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Minocycline for Relapsing-Remitting Multiple Sclerosis and Clinically Isolated Syndrome: A Review of Clinical Effectiveness and Guidelines

Last updated: September 16, 2019
Project Number: RC1183-000
Product Line: Rapid Response
Research Type: Drug
Report Type: Summary with Critical Appraisal
Result type: Report

Question

  1. What is the clinical effectiveness of minocycline for relapsing-remitting multiple sclerosis?
  2. What is the clinical effectiveness of minocycline for clinically isolated syndrome?
  3. What are the evidence-based guidelines regarding minocycline for relapsing-remitting multiple sclerosis or clinically isolated syndrome?

Key Message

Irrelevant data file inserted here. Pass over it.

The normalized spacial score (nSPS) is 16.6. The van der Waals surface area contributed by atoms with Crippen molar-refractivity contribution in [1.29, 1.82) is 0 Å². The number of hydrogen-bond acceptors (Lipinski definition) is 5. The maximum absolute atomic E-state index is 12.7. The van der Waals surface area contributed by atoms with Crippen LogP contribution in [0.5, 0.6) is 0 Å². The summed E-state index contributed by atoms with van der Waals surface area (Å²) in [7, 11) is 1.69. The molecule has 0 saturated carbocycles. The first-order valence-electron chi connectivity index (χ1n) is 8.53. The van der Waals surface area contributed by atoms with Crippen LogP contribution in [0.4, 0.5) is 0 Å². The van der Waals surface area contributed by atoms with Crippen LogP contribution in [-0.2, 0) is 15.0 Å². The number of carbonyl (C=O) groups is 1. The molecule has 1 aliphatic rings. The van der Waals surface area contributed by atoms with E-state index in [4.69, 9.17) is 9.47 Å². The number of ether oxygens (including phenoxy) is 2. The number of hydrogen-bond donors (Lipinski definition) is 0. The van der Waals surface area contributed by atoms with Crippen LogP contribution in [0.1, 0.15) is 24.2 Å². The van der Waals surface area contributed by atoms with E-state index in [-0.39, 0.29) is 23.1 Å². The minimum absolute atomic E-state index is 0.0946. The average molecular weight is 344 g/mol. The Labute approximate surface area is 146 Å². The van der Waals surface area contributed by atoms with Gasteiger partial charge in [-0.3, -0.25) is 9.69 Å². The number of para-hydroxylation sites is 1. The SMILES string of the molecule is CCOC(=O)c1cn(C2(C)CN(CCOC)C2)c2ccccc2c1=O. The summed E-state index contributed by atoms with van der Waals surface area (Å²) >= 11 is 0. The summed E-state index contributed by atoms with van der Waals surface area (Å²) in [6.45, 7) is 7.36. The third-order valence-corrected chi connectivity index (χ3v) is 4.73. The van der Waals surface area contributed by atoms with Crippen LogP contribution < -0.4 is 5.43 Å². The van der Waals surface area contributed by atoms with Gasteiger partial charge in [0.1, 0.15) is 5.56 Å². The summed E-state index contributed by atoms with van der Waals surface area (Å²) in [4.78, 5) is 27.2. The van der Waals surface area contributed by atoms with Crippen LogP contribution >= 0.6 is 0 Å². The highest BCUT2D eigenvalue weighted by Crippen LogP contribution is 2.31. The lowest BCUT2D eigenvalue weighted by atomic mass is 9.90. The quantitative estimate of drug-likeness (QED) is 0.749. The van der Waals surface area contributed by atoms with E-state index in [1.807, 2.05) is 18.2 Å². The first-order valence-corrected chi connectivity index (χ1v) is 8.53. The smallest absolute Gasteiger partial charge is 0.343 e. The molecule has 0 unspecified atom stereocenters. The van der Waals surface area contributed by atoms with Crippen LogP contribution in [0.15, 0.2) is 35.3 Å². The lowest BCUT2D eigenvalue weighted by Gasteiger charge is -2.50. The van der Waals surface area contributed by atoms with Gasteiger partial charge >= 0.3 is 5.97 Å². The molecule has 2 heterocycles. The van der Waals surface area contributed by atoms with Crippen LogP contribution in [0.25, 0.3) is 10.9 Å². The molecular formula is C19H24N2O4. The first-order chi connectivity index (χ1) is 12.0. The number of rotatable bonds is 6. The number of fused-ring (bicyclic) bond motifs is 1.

One relevant randomized controlled trial was identified regarding the clinical effectiveness of minocycline for clinically isolated syndrome. No evidence regarding the clinical effectiveness of minocycline for relapsing-remitting multiple sclerosis was identified. Furthermore, no evidence-based guidelines were identified regarding minocycline for relapsing-remitting multiple sclerosis or clinically isolated syndrome.Limited evidence from this single study indicated that the risk of conversion from clinically isolated syndrome to multiple sclerosis at six months was statistically significantly lower in patients treated with minocycline versus placebo. However, the differences in outcomes were not sustained at 24 months. Relapse rates at six and 24 months were not statistically different between groups. The mean change in Expanded Disability Status Scale score between baseline and the end of the study was not statistically different between groups. Furthermore, the between-group differences at six months on magnetic resonance imaging outcomes (lesions volume, new enhancing lesions, cumulative number of lesions) in favour of minocycline were no longer significant at 24 months, when results were adjusted for the number of enhancing lesions at baseline. Patients treated with minocycline were also found to have statistically significantly greater numbers of adverse events compared to patients treated with placebo. Results from this single study should be interpreted with caution.